Puzzling plant at Drumbeg post-box

November 16th 2018

I was posting a letter at Drumbeg on 14th September 2018 when I spotted, as you do, an unfamiliar plant beside the post-box, which is opposite the Stores (NC1232).  There was a substantial patch of it, flat to the ground, with softly hairy long-stalked leaves up to 3cm in diameter, rounded in outline but cut, quite deeply, into seven segments.  It was obviously a perennial, but there were no flowers, so a challenge to identify.

A likely candidate was one of the crane’s-bills Geranium spp., but which?   Four species are mentioned in the Flora of Assynt, but three did not fit.  They were a garden escape, shining crane’s-bill G. lucidum, which has glabrous (hairless) leaves, and two others, herb-robert G. robertianum and cut-leaved crane’s-bill G. dissectum, which have very deeply-cut leaves.  That left dove’s-foot crane’s-bill G. molle, a small annual or short-lived perennial, which grows on the tops of the walls of a ruin in Nedd.  The shape of the leaves was a fair fit for this species, but something about its habit worried me.

I took a couple of leaves and had a close look at them under a low-power microscope, comparing them with ones from a Nedd specimen of G. molle.  The pattern of hairs on the petioles (leaf stalks) was quite different (see sketches).  The Drumbeg specimen had large, rather bristly, hairs pointing back down the petioles, arising from a dense carpet of tiny hairs, many with glistening glands. The Nedd specimens of G. molle had finer upright hairs of a great variety of lengths, many of the shorter ones also with glands.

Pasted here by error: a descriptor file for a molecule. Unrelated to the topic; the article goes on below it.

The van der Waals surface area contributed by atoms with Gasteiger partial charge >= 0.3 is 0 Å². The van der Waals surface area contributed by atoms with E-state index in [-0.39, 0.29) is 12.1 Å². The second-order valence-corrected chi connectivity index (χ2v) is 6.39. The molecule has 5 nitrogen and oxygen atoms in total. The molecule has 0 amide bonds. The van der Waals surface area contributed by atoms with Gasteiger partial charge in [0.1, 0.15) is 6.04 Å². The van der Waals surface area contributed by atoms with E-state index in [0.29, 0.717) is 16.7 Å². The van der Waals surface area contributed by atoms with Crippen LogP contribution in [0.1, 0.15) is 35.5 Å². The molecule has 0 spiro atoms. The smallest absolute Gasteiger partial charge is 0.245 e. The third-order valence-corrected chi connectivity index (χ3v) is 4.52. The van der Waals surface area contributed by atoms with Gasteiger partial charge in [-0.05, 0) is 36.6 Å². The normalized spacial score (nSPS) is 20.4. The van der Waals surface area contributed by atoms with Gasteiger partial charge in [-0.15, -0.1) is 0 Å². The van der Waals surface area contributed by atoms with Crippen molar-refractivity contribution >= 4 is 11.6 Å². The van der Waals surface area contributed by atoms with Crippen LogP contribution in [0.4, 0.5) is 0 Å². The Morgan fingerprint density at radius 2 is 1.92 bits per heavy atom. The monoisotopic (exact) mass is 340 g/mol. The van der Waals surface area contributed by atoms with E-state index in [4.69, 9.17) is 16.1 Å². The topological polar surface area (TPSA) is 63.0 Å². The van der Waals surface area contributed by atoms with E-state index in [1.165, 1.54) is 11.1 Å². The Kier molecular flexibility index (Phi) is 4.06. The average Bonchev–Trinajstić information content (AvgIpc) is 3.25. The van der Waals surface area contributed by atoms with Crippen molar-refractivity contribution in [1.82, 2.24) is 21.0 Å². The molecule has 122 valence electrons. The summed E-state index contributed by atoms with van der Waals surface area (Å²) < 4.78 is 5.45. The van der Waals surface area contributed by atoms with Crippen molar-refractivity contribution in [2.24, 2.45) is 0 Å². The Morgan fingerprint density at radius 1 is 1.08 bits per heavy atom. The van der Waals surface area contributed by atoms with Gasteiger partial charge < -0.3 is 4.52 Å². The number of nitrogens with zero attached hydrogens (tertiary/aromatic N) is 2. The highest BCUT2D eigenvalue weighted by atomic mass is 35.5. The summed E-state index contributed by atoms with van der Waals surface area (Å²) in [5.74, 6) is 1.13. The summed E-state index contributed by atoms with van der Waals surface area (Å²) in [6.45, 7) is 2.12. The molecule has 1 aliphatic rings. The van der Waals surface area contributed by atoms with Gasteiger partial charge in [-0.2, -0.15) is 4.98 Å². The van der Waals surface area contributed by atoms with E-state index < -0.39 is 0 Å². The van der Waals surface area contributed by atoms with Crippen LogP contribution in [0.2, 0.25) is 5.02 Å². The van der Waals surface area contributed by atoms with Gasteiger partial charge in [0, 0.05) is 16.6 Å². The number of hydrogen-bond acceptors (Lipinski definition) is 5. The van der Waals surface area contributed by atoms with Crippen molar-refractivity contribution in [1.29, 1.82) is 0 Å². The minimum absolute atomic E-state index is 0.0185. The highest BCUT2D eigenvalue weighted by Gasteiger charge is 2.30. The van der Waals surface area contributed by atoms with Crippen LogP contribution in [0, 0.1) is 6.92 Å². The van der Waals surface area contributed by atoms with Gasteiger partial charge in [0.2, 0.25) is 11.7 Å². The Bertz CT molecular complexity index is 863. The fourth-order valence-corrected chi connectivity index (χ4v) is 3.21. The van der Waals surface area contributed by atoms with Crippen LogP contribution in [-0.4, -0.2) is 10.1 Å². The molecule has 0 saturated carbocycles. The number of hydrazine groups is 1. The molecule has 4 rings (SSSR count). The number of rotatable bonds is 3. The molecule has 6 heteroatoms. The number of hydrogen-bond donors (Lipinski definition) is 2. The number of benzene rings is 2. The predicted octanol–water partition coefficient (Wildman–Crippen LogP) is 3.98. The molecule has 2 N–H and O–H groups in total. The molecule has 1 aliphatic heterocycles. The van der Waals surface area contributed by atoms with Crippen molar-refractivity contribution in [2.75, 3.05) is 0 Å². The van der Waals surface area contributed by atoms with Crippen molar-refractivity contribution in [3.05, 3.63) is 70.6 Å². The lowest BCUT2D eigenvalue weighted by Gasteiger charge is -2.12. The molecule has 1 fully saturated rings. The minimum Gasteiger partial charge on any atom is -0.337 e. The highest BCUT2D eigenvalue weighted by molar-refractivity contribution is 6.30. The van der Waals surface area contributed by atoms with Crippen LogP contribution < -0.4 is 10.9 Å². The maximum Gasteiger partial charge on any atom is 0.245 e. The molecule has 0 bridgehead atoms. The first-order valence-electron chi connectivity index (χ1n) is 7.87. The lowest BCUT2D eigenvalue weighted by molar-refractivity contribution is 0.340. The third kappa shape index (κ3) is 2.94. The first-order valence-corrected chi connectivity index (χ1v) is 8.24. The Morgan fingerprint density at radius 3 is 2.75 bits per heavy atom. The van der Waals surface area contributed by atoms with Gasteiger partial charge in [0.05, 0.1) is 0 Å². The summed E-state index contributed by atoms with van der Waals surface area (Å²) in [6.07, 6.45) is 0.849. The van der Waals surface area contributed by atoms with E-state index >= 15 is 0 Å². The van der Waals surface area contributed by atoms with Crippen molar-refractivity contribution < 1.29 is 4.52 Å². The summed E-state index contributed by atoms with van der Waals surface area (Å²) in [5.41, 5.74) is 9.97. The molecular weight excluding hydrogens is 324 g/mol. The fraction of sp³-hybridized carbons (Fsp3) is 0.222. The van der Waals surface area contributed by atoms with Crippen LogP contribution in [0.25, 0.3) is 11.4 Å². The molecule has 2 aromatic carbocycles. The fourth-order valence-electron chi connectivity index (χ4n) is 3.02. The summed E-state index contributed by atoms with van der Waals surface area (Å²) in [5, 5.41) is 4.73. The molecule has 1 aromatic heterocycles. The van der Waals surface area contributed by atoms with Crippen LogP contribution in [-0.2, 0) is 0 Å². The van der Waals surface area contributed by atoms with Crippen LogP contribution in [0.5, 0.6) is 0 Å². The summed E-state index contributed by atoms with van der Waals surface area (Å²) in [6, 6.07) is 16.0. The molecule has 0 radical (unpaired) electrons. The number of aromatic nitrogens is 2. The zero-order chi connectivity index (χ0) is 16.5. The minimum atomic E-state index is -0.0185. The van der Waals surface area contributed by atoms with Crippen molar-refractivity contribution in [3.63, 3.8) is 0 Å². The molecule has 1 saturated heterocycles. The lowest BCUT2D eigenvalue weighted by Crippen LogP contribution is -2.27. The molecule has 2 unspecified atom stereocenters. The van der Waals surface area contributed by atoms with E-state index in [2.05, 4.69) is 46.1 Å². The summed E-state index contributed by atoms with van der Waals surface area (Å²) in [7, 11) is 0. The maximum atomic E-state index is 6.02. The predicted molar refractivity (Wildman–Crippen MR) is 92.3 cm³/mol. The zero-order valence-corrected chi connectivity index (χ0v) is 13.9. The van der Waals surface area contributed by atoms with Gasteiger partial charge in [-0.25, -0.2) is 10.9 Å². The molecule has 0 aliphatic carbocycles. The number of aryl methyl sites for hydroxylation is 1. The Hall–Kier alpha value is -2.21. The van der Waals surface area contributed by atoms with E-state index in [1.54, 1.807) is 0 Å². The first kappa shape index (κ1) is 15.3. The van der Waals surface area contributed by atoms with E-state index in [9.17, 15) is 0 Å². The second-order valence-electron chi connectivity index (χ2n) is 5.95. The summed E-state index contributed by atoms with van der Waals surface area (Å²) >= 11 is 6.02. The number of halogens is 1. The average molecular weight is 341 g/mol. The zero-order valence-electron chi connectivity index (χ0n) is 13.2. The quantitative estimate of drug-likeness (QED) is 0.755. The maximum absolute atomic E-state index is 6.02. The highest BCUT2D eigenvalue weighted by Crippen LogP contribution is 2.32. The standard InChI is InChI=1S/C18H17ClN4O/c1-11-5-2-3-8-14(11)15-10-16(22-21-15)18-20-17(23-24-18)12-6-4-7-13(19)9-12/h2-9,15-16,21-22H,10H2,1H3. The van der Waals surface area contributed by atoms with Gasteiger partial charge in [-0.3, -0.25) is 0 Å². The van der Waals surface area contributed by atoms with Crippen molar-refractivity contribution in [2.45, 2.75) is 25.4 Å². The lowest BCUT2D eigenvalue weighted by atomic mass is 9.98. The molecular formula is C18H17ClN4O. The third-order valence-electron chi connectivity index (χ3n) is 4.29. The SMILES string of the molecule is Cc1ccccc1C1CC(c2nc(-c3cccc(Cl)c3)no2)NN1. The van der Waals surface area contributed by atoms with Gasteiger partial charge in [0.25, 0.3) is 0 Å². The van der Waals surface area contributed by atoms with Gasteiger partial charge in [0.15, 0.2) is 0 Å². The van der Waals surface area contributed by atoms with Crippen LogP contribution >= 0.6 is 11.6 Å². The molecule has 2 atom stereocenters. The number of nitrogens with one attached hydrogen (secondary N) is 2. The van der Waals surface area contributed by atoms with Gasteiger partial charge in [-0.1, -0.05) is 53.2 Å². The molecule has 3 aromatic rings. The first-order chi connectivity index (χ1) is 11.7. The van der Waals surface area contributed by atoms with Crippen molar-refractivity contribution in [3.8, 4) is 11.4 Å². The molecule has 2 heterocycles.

I then consulted The Vegetative Key to British Plants (Poland and Clements 2009), which is indispensable for identifying plants lacking flowers, and was directed to a likely candidate, hedgerow crane’s-bill G. pyrenaicum.  I clinched the identification with a specimen from the garden of a friend in Inverness, where it was introduced and thrives.

Hedgerow crane’s-bill is described as ‘possibly native’ and ‘locally frequent in much of the British Isles but absent from much of [the] North and West and introduced there’.  It has pinkish-purple flowers about 15-20mm in diameter.  At this point bells began to ring and I eventually located notes from 23rdOctober 2017, when a small group of us found a single specimen on waste ground beside the road near Newton (NC2331), the first record from Assynt.  Wendy Glover does not have it in her garden at the Stores, so we may never know how it arrived in Drumbeg.  It has the look of a survivor, and I shall watch its future performance with interest. 

Ian Evans

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